Mamun M. Adil profiles Rashna Abdi.
Most people who work in advertising and media circles love to talk. About themselves. About their work (read: about their accomplishments). About how ‘passionate’ they are about their work. And sometimes even about how the love of their life inspired them to be ‘truly creative’ (yes, this has happened more than once).
And then there are people, few and far between, such as Rashna Abdi, Executive Creative Director at IAL Saatchi & Saatchi, who remain reticent without being difficult to talk to; who have a lot to say without blowing their own trumpet.
Like most people in the trade, Abdi did not begin her career in advertising. Instead, it was journalism.
“I interned at SHE magazine when I was 18, and worked with Zuhra Karim, who is a very interesting and focused person, and is willing to give young people a chance.”
After graduating from college, Abdi worked at Us Weekly, an in-paper magazine of The News. Abdi then left for London to do a six-month course in TV production. Returning to Karachi, she began to work with Saquib Malik on commercials primarily for P&G and Unilever. And two years later, she joined IAL as a Creative Manager, and has been there for almost 10 years, which in agency terms, is the equivalent of a lifetime, given the hop, skip and jump attitude of most advertising professionals. Clearly, there is something about the agency that keeps her there.
For one thing, she is full of praise for the agency’s CEO, Ruby Haider, and her creativity, and leadership skills. For another, she likes the fact that IAL’s atmosphere is “an open one. People are free to be what they want to be, honesty is encouraged and mistakes are tolerated. Young people are encouraged and given access to clients very soon.”
Perhaps what really keeps her at IAL is the fact that despite being an affiliate office, IAL “works like any other Saatchi office worldwide” and as a result “we also have the chance to work on brands outside Pakistan, such as Ariel or Safeguard in Africa, so we are creating work for other markets.”
What strikes me about Abdi is the fact that behind her soft spoken demeanour, lies a woman who clearly loves her work, not only because “it is the perfect mix between magic and logic” but also because of the challenges it poses.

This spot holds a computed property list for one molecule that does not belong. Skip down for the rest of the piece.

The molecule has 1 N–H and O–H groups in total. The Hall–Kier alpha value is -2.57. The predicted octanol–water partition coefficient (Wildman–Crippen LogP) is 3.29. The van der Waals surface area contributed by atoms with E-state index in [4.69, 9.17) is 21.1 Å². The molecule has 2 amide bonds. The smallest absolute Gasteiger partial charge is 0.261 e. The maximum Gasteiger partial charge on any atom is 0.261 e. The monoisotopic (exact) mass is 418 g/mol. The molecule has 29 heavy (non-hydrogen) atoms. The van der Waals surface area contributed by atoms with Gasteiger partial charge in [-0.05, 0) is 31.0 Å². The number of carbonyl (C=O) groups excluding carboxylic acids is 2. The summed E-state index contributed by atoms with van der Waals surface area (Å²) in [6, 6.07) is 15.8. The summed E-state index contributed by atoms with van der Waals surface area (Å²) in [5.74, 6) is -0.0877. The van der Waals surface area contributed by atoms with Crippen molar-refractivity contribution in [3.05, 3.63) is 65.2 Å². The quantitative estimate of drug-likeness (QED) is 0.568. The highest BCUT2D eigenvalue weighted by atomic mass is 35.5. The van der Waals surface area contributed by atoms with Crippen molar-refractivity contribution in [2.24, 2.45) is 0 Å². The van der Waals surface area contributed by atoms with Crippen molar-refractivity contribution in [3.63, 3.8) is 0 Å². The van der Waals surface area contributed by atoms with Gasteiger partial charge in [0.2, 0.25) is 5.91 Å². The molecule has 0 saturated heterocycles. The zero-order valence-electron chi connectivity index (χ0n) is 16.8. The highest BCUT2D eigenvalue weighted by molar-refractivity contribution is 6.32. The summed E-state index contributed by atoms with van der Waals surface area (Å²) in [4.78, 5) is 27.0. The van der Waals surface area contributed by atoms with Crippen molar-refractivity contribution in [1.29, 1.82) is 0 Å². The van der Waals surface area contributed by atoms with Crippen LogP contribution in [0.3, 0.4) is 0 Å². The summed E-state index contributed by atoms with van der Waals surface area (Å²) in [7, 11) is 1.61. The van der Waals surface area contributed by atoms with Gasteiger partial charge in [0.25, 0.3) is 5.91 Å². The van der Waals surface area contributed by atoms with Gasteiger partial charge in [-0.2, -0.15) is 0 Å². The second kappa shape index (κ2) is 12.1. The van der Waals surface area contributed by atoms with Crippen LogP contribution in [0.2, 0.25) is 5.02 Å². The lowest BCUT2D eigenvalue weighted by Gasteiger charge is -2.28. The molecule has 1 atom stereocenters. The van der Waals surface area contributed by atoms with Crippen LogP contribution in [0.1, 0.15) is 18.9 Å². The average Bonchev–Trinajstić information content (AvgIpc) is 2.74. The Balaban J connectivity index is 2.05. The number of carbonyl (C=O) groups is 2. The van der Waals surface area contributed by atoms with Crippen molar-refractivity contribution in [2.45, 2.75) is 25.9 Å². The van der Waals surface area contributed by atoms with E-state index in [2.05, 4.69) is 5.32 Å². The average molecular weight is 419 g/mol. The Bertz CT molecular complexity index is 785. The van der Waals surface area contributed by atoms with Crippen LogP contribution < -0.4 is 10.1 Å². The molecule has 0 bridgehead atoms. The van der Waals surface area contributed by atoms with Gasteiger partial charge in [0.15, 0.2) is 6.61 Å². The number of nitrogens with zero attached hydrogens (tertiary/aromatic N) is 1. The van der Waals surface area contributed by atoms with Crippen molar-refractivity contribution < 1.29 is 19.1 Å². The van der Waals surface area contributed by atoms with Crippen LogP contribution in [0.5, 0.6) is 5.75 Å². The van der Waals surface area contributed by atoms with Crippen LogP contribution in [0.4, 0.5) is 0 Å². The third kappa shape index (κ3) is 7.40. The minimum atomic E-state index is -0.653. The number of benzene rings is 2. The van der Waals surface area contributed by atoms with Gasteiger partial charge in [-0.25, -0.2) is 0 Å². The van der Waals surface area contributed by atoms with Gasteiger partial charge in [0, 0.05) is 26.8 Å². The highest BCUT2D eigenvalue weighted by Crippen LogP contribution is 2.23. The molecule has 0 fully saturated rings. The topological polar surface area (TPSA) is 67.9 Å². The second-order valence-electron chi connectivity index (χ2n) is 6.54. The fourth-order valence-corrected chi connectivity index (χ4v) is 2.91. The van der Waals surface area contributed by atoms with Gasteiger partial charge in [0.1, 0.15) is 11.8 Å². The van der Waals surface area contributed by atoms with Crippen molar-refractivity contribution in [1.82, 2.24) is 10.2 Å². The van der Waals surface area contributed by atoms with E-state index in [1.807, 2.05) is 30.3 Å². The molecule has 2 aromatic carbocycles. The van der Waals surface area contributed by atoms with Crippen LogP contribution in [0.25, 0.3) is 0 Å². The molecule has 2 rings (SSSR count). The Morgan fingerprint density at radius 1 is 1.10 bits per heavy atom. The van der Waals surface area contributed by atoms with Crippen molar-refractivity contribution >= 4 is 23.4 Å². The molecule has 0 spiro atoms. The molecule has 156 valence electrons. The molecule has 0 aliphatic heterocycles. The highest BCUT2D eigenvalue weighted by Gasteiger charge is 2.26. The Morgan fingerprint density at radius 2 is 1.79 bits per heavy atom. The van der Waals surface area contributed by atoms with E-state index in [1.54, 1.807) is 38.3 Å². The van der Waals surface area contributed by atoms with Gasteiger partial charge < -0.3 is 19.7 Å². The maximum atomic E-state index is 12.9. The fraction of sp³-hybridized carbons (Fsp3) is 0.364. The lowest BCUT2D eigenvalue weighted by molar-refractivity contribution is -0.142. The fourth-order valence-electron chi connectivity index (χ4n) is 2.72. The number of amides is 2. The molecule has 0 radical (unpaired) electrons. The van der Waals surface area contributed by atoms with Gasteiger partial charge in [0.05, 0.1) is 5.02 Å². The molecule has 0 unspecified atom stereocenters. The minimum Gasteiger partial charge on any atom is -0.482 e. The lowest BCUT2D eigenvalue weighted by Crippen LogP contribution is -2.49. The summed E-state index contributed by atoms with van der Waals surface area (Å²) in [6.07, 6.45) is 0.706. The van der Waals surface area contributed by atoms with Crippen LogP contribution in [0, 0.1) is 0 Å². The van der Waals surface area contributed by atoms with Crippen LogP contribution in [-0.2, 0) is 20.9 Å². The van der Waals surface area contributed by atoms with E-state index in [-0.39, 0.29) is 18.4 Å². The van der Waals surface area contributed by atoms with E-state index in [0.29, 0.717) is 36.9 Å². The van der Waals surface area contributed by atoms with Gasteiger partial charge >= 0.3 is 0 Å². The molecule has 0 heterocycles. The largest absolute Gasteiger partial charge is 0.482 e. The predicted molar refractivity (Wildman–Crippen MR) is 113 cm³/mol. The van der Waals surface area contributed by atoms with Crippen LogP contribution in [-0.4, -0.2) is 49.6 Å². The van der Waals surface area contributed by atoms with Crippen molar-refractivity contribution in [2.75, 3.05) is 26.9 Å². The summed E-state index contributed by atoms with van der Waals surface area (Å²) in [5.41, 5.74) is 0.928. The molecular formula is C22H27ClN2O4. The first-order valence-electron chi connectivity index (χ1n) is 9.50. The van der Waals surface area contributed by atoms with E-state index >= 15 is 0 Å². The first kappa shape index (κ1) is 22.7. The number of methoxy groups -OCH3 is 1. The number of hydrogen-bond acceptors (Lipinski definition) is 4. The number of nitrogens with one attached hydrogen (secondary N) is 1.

As she admits later on, “the thrill of the kill” is what keeps her going, and describes, after a lot of prodding that a few of the career highs that she has experienced include “winning a pitch as a wild card entry (we did it twice!), selling a seemingly impossible idea, creating campaigns that transform our clients’ business and taking on a very powerful Anglo-Dutch FMCG multinational (if anyone needs a little help there, contact IAL).”
As our conversation progresses, it becomes clear that Abdi is not only someone not to take at face value, she is also someone who is perceptive about the people she really works for – the consumer. She feels that there is a tendency among advertising professionals to think of consumers “in terms of us versus them”, which needs to be remedied because they “are smart people who can kill your business if they decide not to buy your product. You have to respect them and stay on your toes in order to understand them.”
When I ask her if her quiet demeanour is a weapon she uses to gauge consumers, she shrugs it off by saying, “I’m not an introvert; I can start a conversation with a complete stranger if I need consumer insight… but I like to keep my life private. However, I am prone to sudden bursts of spontaneity, such as agreeing to this interview,” she adds with a smile.
Unwilling to harp on about her accomplishments, Abdi finally opens up about her brand portfolio, when I mention a brand manager I interviewed earlier who was nauseatingly effusive about the brands he worked on. She then, almost grudgingly, admits to feeling equally passionate about some of the brands that she has worked on.
She says that Pampers is one of her favourite brands, and if she ever has children, she will use it. She stresses that Pampers also does “fantastic stuff, like a hospital education programme, providing free medical checkups, setting up mobile clinics in the flood affected areas.”
However, the realist in Abdi doesn’t underestimate the real function of advertising – selling the product.
“When you work on multidimensional brands you become emotionally attached to them; and when you believe in them, you feel passionate about them and end up creating more meaningful advertising.”
Other than her work, what emerges is the fact that Abdi also feels passionate about Karachi, despite having travelled abroad frequently. And clearly, she thinks of Karachi as a person (even a consumer, perhaps), expressing as she does an understanding of the city’s personality – and even optimism.
“I love my city even though it’s a crazy city and makes no sense at times. I love Karachi’s spirit, sheer resilience, diversity, and ability to accept people as they are; Karachi’s eccentricities, chaos, and paradox. We may crib and seem jaded, but when the need arises, people come together.”
When I ask her about her favourite places in Karachi, she reveals another passion – food. In fact, she goes so far as to say that the places she likes in Karachi usually have to do with food, such as bun kebabs from Nursery or a Hanifia burger and a Pakola from Boat Basin.
She adds that once she retires, she would like to open up a khoka – with a twist – since she has an interesting concept in mind for it.
For the time being, however, she has some definite goals in mind that have to do with advertising only. She says that she would love to “work on sustainability solutions and experiment with alternative media, because that is the next frontier. I would also like to work on more campaigns for foreign markets.”
Clearly, the lady has plans.
Mamun M. Adil is Assistant Manager, Business Development & Research, DAWN. email@example.com